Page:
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Is your trademark too similar to a registered mark?

One important factor in the creation of a new business is finding a way to get the public excited about it. You have a product or service you want to offer, and attracting customers is critical to your success. Undoubtedly, you ruminated about the best mark for your trade, something that would be easy to recognize and be memorable.

Protecting your trademark includes registering it with the U.S. Patent and Trademark Office. Once you decide on the mark you will give your product or service, you will want to ensure no other entrepreneur infringes on your trademark to draw customers away from you. Applying for registration is the first step. The problem arises when the USPTO refuses to register your mark because of its similarity to another trademark.

Employers don't need to pay for FMLA breaks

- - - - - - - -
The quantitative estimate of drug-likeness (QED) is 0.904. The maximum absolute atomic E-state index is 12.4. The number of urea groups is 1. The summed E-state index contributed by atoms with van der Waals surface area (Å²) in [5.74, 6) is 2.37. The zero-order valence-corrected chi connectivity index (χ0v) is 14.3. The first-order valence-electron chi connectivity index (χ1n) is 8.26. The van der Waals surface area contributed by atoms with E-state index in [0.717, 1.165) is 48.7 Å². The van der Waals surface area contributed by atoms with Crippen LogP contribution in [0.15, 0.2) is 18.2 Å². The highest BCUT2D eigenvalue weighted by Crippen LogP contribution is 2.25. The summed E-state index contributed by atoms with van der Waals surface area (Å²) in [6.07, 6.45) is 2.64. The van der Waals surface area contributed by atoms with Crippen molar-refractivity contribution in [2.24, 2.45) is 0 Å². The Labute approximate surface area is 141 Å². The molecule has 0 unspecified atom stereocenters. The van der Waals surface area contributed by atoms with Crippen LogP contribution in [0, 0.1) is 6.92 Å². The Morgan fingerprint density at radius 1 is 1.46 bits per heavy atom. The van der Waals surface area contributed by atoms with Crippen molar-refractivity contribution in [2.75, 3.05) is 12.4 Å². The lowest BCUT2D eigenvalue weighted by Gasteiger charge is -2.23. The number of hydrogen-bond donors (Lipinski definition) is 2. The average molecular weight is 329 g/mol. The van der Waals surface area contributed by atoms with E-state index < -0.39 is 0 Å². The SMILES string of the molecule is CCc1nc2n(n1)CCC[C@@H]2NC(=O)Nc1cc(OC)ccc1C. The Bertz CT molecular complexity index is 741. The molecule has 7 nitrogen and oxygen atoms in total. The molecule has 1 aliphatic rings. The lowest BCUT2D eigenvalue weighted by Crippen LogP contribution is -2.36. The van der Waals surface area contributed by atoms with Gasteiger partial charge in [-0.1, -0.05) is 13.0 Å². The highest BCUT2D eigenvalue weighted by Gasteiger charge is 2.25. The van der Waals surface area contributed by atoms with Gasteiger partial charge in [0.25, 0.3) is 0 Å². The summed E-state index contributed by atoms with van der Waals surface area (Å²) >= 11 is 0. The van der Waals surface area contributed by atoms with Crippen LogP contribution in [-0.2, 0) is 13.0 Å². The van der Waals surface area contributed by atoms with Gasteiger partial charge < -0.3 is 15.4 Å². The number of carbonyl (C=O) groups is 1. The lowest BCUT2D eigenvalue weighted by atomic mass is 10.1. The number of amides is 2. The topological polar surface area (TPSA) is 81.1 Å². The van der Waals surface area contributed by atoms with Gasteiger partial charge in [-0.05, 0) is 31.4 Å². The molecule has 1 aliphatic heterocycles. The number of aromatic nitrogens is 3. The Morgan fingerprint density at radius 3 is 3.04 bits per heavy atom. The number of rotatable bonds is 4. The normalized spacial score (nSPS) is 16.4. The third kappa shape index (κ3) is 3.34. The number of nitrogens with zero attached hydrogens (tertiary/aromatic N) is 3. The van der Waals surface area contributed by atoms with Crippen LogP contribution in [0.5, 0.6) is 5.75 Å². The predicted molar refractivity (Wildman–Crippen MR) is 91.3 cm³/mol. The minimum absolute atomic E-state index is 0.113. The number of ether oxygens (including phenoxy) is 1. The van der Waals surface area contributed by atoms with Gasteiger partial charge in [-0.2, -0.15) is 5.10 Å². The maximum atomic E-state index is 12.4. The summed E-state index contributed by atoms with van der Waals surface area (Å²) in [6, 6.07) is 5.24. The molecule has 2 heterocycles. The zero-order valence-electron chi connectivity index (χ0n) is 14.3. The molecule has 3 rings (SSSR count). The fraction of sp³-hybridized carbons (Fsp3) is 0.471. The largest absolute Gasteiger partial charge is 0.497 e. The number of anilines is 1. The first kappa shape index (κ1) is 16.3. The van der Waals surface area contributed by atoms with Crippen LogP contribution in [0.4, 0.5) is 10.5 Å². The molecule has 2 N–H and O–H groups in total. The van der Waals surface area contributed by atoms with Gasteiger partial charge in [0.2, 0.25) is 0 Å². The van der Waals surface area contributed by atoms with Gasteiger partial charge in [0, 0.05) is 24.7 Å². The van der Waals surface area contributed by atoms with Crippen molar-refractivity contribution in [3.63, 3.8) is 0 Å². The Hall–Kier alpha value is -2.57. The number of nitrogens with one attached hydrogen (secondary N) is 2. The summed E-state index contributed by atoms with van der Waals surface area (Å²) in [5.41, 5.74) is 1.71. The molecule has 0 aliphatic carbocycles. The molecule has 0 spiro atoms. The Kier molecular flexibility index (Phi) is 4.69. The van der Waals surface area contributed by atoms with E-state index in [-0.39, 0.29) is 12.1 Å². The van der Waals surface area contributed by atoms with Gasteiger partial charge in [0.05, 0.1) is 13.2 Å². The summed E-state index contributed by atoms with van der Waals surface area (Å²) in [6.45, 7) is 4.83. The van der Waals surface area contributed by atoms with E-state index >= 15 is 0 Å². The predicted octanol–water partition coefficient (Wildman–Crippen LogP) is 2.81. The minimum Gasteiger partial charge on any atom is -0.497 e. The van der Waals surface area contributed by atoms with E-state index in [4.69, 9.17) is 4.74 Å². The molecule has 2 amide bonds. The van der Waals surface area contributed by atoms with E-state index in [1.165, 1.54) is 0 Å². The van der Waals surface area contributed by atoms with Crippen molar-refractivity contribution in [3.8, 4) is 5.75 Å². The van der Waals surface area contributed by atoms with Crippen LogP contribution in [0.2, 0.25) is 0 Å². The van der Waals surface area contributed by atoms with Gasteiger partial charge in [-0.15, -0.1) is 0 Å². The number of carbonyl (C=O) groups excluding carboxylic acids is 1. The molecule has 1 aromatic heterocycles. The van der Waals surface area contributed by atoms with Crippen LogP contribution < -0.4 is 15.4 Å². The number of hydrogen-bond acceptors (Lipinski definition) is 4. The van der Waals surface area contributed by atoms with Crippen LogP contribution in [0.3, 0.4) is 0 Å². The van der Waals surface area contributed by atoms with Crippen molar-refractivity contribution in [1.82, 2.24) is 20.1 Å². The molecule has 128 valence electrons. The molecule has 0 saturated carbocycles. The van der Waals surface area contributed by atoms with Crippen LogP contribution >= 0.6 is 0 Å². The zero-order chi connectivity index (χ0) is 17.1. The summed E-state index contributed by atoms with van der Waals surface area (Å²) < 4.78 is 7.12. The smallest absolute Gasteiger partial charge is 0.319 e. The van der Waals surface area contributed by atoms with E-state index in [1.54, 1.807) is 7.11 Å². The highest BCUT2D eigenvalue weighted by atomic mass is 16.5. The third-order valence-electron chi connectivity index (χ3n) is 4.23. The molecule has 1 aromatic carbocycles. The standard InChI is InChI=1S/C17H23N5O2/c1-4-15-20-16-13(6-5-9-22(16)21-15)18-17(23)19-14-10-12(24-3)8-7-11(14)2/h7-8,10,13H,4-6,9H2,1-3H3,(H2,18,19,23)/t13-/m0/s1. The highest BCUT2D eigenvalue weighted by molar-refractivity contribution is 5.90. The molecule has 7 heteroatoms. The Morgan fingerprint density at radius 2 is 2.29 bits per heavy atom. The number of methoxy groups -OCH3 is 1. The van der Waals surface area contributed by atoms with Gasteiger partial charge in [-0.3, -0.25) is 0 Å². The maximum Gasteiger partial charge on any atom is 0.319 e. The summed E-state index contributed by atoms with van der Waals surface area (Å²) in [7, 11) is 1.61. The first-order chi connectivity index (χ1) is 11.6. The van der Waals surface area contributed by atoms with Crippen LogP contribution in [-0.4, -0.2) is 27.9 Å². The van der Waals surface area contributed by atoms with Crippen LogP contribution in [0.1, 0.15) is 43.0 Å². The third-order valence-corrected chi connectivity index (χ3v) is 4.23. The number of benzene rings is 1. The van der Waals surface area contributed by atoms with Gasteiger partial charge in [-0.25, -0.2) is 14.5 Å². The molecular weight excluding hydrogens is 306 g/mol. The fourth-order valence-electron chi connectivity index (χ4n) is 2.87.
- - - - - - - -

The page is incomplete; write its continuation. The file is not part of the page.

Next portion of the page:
According to the Department of Labor (DOL), frequent breaks taken by an employee that is covered by FMLA are considered uncompensated time. This is because they are not being taken for the benefit of the employer. The DOL cited the fact that FMLA leave is unpaid when handing down its decision. Therefore, companies in Texas and throughout the country don't need to pay employees when they take a break because of a serious health condition.

However, there is a caveat to that ruling. Employers are still responsible for paying for any breaks offered to other employees in the company. Therefore, if a company gives all its employees a paid 15-minute break, even those who take extra breaks must be compensated for at least one of them. The ruling by the DOL may help employers better determine when they are within their rights to reduce pay for those who need breaks or are absent because of health issues.

Retailer agrees to settlement in discrimination lawsuit

Some black or Latino Texas residents who applied for but were rejected from a job at Target after a background check might be eligible to reapply for those jobs or could receive a payout. This agreement was part of the settlement by Target after a class action lawsuit was filed on behalf of job applicants. The settlement is still pending court approval.